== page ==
Proof that a traumatic past does not have to dictate your future.
As a child, Lakesha Burton had dreams of becoming an Olympic runner — but life took her on another course.
It had nothing to do with her athletic abilities: She was faster than all the boys in elementary school, and her coach told her she had definite promise.
Her dream was derailed because she was sexually abused by her stepfather when she was only 11 years old.
The negative emotions she experienced as a result took her down a dark path that led to drugs and various delinquencies. Eventually she got pregnant at the age of 14.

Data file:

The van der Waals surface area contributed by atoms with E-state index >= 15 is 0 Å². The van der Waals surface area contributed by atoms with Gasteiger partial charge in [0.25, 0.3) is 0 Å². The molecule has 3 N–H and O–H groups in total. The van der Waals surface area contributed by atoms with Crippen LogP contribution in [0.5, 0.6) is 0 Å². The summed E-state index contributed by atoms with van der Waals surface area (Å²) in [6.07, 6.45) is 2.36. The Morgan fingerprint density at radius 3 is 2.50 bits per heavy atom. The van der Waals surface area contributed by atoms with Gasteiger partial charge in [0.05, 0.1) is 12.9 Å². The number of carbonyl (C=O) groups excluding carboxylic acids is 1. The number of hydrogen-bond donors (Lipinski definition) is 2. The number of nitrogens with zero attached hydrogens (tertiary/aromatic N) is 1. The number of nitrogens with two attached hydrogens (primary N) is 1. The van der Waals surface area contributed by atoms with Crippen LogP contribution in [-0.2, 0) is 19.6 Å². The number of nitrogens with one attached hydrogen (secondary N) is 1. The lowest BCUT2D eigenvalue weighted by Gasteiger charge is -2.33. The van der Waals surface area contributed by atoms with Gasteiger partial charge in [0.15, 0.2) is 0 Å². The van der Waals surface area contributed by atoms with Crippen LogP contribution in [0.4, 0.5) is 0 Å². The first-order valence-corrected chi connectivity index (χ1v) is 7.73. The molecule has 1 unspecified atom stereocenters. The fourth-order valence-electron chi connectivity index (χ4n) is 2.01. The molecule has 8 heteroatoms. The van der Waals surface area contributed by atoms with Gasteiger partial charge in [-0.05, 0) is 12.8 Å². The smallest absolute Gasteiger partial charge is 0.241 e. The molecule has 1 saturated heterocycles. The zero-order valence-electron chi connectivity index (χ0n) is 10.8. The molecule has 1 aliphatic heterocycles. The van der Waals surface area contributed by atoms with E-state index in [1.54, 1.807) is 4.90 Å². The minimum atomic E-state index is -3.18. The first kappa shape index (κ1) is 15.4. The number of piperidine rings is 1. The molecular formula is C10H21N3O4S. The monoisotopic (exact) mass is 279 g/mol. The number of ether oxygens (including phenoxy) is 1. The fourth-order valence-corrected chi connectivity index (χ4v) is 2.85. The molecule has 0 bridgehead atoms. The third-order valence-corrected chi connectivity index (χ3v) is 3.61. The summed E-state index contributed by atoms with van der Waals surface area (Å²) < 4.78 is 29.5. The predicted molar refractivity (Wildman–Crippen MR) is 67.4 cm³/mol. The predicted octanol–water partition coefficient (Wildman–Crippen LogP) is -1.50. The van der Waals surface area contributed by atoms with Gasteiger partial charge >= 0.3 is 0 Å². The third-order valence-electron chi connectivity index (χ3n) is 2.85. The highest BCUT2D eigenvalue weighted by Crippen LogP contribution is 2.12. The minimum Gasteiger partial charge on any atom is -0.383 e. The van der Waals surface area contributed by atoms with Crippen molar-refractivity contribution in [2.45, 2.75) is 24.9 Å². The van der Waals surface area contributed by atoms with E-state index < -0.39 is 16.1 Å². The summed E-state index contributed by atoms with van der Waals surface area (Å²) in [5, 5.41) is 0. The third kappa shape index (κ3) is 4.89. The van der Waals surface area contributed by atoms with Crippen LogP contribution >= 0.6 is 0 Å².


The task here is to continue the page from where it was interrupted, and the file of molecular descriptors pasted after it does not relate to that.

"I purposefully got pregnant because I thought that might end my abuse," Burton admits.
Burton organizing a game through Mobile PAL.
According to PAL's most recent impact report, 100% of students in the program were free from physical harm and arrest.
Ninety-seven percent matriculated into the next grade at school.
The organization is helping kids better themselves and feel more connected to police officers. The officers are doing all they can to show kids there are many who want to be there for them. So far, it seems to be working.
PAL has programs in cities all over the country. You can learn more about the organization as a whole here, including learning how to start your own, and finding your local PAL. If you're a child going through something, you don't have to do it alone. Officers at PALs around the country are here to help.
Update 7/21/2017: Minor points of this story were changed for clarity.